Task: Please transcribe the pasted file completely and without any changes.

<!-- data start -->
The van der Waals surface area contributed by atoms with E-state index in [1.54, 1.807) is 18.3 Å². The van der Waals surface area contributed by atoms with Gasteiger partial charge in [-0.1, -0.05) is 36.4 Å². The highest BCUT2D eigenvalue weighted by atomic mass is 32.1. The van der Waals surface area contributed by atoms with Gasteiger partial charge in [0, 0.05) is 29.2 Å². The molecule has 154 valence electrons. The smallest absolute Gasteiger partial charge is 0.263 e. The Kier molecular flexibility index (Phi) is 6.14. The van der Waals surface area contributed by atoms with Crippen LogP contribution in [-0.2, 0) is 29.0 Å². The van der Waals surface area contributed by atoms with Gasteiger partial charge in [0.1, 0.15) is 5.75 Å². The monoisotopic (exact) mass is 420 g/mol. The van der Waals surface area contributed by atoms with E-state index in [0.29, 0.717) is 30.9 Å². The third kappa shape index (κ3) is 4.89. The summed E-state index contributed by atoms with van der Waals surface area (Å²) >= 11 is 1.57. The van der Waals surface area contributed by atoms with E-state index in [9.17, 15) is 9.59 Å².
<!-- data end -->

The van der Waals surface area contributed by atoms with E-state index in [1.54, 1.807) is 18.3 Å². The van der Waals surface area contributed by atoms with Gasteiger partial charge in [-0.1, -0.05) is 36.4 Å². The highest BCUT2D eigenvalue weighted by atomic mass is 32.1. The van der Waals surface area contributed by atoms with Gasteiger partial charge in [0, 0.05) is 29.2 Å². The molecule has 154 valence electrons. The smallest absolute Gasteiger partial charge is 0.263 e. The Kier molecular flexibility index (Phi) is 6.14. The van der Waals surface area contributed by atoms with Crippen LogP contribution in [-0.2, 0) is 29.0 Å². The van der Waals surface area contributed by atoms with Gasteiger partial charge in [0.1, 0.15) is 5.75 Å². The monoisotopic (exact) mass is 420 g/mol. The van der Waals surface area contributed by atoms with E-state index in [0.29, 0.717) is 30.9 Å². The third kappa shape index (κ3) is 4.89. The summed E-state index contributed by atoms with van der Waals surface area (Å²) >= 11 is 1.57. The van der Waals surface area contributed by atoms with E-state index in [9.17, 15) is 9.59 Å².